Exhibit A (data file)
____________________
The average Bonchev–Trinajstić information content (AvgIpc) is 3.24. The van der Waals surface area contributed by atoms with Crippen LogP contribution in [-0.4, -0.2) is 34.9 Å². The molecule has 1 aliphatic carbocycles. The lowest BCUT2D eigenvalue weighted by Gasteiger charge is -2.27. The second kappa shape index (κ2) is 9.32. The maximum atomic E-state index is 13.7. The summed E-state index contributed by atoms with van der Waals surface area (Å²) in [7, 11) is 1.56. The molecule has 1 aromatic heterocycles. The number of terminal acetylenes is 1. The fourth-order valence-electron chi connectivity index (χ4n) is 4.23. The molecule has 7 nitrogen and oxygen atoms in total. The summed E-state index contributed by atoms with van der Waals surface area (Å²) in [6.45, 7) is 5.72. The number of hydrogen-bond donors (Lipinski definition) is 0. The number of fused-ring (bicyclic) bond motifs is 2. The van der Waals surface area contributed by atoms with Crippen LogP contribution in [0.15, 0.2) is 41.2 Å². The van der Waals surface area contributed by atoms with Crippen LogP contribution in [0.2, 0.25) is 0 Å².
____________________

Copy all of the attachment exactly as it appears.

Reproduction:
The average Bonchev–Trinajstić information content (AvgIpc) is 3.24. The van der Waals surface area contributed by atoms with Crippen LogP contribution in [-0.4, -0.2) is 34.9 Å². The molecule has 1 aliphatic carbocycles. The lowest BCUT2D eigenvalue weighted by Gasteiger charge is -2.27. The second kappa shape index (κ2) is 9.32. The maximum atomic E-state index is 13.7. The summed E-state index contributed by atoms with van der Waals surface area (Å²) in [7, 11) is 1.56. The molecule has 1 aromatic heterocycles. The number of terminal acetylenes is 1. The fourth-order valence-electron chi connectivity index (χ4n) is 4.23. The molecule has 7 nitrogen and oxygen atoms in total. The summed E-state index contributed by atoms with van der Waals surface area (Å²) in [6.45, 7) is 5.72. The number of hydrogen-bond donors (Lipinski definition) is 0. The number of fused-ring (bicyclic) bond motifs is 2. The van der Waals surface area contributed by atoms with Crippen LogP contribution in [0.15, 0.2) is 41.2 Å². The van der Waals surface area contributed by atoms with Crippen LogP contribution in [0.2, 0.25) is 0 Å².